Book No 13 (2015) : The Cuckoo’s Calling

Robert-Galbraith-The-Cuckoos-CallingIf you are the kind of person who can  memorise the whole of the London Underground map, including the overland intersections, major bus stations and airport connections and then navigate across the capital without ever needing to consult an A-Z, I think you will love ‘The Cuckoo’s Calling.’ If, on the other hand, you are like me and need to check your pocket guide just to remind yourself that there are two stops between Waterloo and Leicester Square, my guess is, you will hate it. My point being, there is only so much information you can hold in your head without it feeling as if you are cramming for an exam; reading Robert Galbraith’s (aka JK Rowling) first detective novel was like plotting an interminable mind map.

The author sets out a deceptively simple story; a famous model falls to her death from the balcony of her flat. The official verdict is suicide, but her brother is unconvinced and hires private detective, Cormoran Strike, to prove the death was murder. You will notice that I have described that scenario in just two lines, but I promise you it is an accurate summary. So how come it takes 549 pages for the crime to be solved? From start to finish, the narrative is a seemingly endless stream of vaguely related ‘facts’ surrounding the suspicious death; pages and pages and pages of them. Phone calls, taxi rides, scenes in shops, flats and nightclubs, drug-taking, adopted children, secret affairs, inheritances and so on. I found it absolutely impossible to remember more than the most basic of details, rendering the reading of the book virtually pointless. By the time I got to page 522, when Strike sums up his evidence and delivers his version of the events surrounding the demise of Lula Landry, I was ready to hurl myself from a tall building.

Cormoran himself is an interesting character, but the rest of the book’s cast is sketchily drawn and two-dimensional. Lula and her boyfriend, Evan Duffield, are pale imitations of Kate Moss and the wayward Pete Doherty, whilst the dying mother, camp fashion designer and money-grabbing lawyer are sadly stereotypical.

This book is the perfect vehicle for show-casing what JK Rowling does best i.e. write really intricate, complicated plots and use 23 words when 4 would probably do. And this time, all without the charm of Albus Dumbledore or the wit of Ron Weasley. If you must tackle ‘The Cuckoo’s Calling‘, I suggest you read up to about page 40 to get the gist. Then skip to page 540 for the conclusion – save yourself 500 pages and instead swot up on the Tube map or the Periodic Table. It will probably be an infinitely more enjoyable use of your time.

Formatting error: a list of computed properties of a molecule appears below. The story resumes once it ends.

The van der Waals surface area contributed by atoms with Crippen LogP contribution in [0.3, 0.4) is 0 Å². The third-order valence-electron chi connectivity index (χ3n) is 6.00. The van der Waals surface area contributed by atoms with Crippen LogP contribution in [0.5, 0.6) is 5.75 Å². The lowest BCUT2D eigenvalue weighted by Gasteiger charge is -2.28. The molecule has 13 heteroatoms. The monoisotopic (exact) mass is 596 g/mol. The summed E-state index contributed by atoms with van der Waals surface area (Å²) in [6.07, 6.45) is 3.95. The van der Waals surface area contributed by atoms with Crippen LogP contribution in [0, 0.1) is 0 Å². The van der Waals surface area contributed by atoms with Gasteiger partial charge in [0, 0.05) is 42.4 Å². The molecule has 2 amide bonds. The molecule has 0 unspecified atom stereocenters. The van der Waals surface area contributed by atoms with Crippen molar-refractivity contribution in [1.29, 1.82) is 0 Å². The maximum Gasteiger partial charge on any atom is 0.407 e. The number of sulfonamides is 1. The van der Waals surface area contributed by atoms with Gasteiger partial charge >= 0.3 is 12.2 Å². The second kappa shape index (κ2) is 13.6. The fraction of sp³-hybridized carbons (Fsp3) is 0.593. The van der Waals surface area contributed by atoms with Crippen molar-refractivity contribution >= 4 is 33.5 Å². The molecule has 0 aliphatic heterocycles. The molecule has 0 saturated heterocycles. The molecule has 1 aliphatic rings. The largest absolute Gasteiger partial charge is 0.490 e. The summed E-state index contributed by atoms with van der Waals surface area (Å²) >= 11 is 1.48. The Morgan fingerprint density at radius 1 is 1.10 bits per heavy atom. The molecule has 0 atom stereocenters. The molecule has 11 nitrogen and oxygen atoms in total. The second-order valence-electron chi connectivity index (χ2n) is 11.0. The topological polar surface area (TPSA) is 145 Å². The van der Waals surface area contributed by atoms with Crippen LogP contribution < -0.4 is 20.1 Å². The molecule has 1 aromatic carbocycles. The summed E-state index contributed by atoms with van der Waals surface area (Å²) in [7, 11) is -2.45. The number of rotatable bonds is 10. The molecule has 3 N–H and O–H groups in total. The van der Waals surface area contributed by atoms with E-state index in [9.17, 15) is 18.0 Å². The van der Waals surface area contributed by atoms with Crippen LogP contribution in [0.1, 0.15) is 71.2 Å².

Films Nos 11 – 18 (2014) Harry Potter Series

HP & The Philosophers StoneTo coincide with a visit to the Warner Bros. Studio Tour, we watched all eight of the Harry Potter movies. That is approximately 19 hours of watching a nerdy boy with glasses cast magical spells.

I doubt there are many amongst us who have not had any encounters at all with the wonderful students and staff of Hogwarts and its associated company of wizards, witches, goblins, dwarves, giants, elves and monsters – not to mention the all-powerful Dark Lord, Voldemort. Harry Potter has become part of our popular culture, a publishing and marketing phenomenon.

Watching the earliest films, ‘Harry Potter and the Philosopher’s Stone’ and the ‘Chamber of Secrets’, what struck me most is that without the context of the later stories and movies, they are simply excellent films. The characters are young and the stories have more of a fairy tale, action adventure air about them. If I were a younger viewer, they would have transported me in my imagination to another world. But J.K.Rowling’s genius is the development of the plot and its cast – in particular Harry, Hermione, Ron, Ginny and Neville. The whole premise shifts almost imperceptibly from a fun idea, into something much more sinister and encompassing than sticking a wand up a troll’s nose!

The death of Cedric Diggory in ‘Harry Potter and the Goblet of Fire’ is pivotal within the development of the plot and its players.cedric All of a sudden, the power of magic becomes more than a useful tool and its full potential is realised. As the characters move through puberty and into adolescence, their whole emotional maturity grows as they grapple with grief, guilt, responsibility, loyalty, love and jealousy. The fearless trio seem to battle as many demons inside their own minds as they do outside of them.

Excuse the terrible pun, but I was spellbound! The lure of the imaginary world and the detail of the plot are more captivating when watching the films in close succession. Occasionally I got lost in the twists and turns of the storyline and its 200+ characters, but that’s OK, nobody likes anything too simple.

emmaAt the end of the final film (‘Harry Potter and the Deathly Hallows Part II’) I was left with just one burning question.

How did Emma Watson grow up into someone so good-looking?

And Daniel Radcliffe, well, so…not?

Incidentally, the Warner Bros Tour is amazing. You don’t have to be a raving HP fan to enjoy it, I think most people would enjoy seeing how they manipulate Computer-Generated Images and construct animatronics. The facilities are excellent, and even the refreshments are reasonably priced. Butterbeers and Bertie Botts Every Flavour Beans all round!